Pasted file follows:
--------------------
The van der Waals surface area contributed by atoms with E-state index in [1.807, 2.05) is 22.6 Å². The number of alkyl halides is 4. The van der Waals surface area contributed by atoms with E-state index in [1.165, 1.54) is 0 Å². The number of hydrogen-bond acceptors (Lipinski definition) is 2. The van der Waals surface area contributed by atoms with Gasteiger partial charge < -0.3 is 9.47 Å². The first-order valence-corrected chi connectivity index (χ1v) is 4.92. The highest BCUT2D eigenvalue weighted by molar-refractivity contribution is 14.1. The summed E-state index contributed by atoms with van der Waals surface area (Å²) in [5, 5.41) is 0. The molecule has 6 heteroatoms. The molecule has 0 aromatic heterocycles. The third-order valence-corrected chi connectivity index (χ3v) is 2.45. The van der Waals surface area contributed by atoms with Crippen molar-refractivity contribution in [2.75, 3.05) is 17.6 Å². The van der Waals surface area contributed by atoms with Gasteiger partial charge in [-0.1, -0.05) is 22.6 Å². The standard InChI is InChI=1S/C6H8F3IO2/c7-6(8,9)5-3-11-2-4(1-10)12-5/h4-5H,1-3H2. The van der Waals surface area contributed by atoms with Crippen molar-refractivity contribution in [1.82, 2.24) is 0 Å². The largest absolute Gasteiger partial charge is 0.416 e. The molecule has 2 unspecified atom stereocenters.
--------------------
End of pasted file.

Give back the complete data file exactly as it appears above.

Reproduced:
The van der Waals surface area contributed by atoms with E-state index in [1.807, 2.05) is 22.6 Å². The number of alkyl halides is 4. The van der Waals surface area contributed by atoms with E-state index in [1.165, 1.54) is 0 Å². The number of hydrogen-bond acceptors (Lipinski definition) is 2. The van der Waals surface area contributed by atoms with Gasteiger partial charge < -0.3 is 9.47 Å². The first-order valence-corrected chi connectivity index (χ1v) is 4.92. The highest BCUT2D eigenvalue weighted by molar-refractivity contribution is 14.1. The summed E-state index contributed by atoms with van der Waals surface area (Å²) in [5, 5.41) is 0. The molecule has 6 heteroatoms. The molecule has 0 aromatic heterocycles. The third-order valence-corrected chi connectivity index (χ3v) is 2.45. The van der Waals surface area contributed by atoms with Crippen molar-refractivity contribution in [2.75, 3.05) is 17.6 Å². The van der Waals surface area contributed by atoms with Gasteiger partial charge in [-0.1, -0.05) is 22.6 Å². The standard InChI is InChI=1S/C6H8F3IO2/c7-6(8,9)5-3-11-2-4(1-10)12-5/h4-5H,1-3H2. The van der Waals surface area contributed by atoms with Crippen molar-refractivity contribution in [1.82, 2.24) is 0 Å². The largest absolute Gasteiger partial charge is 0.416 e. The molecule has 2 unspecified atom stereocenters.